The modern healthcare system of developed countries have done an outstanding job in reducing the burden of infectious diseases over the past few decades. However, some susceptible groups, such as infants, remain at significant risk to these diseases. Research has recently shown that the flu vaccine during pregnancy protects infants from that disease. This is more data that provides evidence that getting vaccinated, even during pregnancy, is important to infant health.
In a new paper published in Pediatrics, by Dr. Julie H. Shakib et al. of the University of Utah Medical School Department of Pediatrics, examined the health of infants born to influenza-immunized mothers. The short version is that the babies born to these mothers had a smaller number of laboratory confirmed influenza infections and fewer hospitalizations compared to infants born to non-immunized mothers.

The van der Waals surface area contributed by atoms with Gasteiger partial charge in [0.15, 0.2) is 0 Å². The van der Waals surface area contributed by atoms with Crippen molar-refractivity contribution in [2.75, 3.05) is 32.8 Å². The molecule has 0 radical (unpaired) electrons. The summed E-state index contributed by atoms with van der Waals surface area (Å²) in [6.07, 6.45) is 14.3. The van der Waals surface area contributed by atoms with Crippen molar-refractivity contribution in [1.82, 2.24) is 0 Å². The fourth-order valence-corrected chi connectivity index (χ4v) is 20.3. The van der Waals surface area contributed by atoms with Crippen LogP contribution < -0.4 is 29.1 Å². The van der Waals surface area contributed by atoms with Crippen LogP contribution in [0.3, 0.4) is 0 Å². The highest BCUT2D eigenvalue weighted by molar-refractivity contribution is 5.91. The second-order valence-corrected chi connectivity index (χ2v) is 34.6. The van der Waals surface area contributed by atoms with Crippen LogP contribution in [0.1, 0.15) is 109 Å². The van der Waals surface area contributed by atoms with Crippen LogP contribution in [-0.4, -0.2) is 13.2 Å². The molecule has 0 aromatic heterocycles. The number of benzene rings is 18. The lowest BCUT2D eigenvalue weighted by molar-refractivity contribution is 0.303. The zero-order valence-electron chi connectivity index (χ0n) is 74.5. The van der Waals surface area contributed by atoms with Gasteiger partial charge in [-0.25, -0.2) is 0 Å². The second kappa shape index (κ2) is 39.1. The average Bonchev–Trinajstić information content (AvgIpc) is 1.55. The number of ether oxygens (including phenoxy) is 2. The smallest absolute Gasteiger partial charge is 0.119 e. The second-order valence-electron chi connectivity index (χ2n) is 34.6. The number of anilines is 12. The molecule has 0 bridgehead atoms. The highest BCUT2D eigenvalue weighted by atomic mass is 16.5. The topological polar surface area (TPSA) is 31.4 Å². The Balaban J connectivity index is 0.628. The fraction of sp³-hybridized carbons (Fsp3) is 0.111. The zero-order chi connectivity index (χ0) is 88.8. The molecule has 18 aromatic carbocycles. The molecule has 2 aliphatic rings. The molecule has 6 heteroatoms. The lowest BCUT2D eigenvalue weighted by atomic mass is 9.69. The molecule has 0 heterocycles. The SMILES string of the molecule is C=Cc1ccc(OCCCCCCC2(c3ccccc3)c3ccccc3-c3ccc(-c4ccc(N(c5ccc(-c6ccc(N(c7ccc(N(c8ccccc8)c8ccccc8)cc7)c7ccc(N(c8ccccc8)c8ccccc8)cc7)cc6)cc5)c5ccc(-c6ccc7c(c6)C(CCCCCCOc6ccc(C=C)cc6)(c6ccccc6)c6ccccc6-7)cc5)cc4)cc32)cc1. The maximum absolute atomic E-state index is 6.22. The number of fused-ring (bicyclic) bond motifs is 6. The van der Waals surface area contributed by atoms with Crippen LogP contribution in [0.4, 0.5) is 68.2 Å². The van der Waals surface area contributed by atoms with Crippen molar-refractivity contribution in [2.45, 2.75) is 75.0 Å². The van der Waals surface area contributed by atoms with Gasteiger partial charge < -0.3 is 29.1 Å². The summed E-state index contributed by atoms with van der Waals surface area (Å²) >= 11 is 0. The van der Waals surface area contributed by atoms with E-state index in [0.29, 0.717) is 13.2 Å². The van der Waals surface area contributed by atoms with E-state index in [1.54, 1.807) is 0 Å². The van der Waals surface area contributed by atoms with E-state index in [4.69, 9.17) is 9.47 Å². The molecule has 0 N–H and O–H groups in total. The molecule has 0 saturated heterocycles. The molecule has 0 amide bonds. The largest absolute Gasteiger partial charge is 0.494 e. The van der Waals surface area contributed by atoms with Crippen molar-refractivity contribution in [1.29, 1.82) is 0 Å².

I could almost stop there, bold, underline and italicize those results, and move to another article. Lucky for me, the readers of this blog demand real data to support the above conclusion. And I’m here to do just that.